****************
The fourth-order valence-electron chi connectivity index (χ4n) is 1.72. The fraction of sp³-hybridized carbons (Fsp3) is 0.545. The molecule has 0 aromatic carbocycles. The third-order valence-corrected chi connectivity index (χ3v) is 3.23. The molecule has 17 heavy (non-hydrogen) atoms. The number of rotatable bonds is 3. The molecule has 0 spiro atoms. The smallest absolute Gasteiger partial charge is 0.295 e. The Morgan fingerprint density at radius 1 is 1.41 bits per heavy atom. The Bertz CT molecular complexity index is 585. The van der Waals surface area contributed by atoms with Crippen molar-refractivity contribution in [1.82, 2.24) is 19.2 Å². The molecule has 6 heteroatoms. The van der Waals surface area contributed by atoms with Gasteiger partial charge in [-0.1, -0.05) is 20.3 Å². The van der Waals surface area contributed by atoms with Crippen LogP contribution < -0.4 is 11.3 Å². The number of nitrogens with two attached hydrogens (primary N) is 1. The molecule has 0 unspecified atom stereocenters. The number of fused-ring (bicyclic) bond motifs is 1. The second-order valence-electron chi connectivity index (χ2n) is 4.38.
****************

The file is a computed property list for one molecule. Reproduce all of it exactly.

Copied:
The fourth-order valence-electron chi connectivity index (χ4n) is 1.72. The fraction of sp³-hybridized carbons (Fsp3) is 0.545. The molecule has 0 aromatic carbocycles. The third-order valence-corrected chi connectivity index (χ3v) is 3.23. The molecule has 17 heavy (non-hydrogen) atoms. The number of rotatable bonds is 3. The molecule has 0 spiro atoms. The smallest absolute Gasteiger partial charge is 0.295 e. The Morgan fingerprint density at radius 1 is 1.41 bits per heavy atom. The Bertz CT molecular complexity index is 585. The van der Waals surface area contributed by atoms with Crippen molar-refractivity contribution in [1.82, 2.24) is 19.2 Å². The molecule has 6 heteroatoms. The van der Waals surface area contributed by atoms with Gasteiger partial charge in [-0.1, -0.05) is 20.3 Å². The van der Waals surface area contributed by atoms with Crippen LogP contribution < -0.4 is 11.3 Å². The number of nitrogens with two attached hydrogens (primary N) is 1. The molecule has 0 unspecified atom stereocenters. The number of fused-ring (bicyclic) bond motifs is 1. The second-order valence-electron chi connectivity index (χ2n) is 4.38.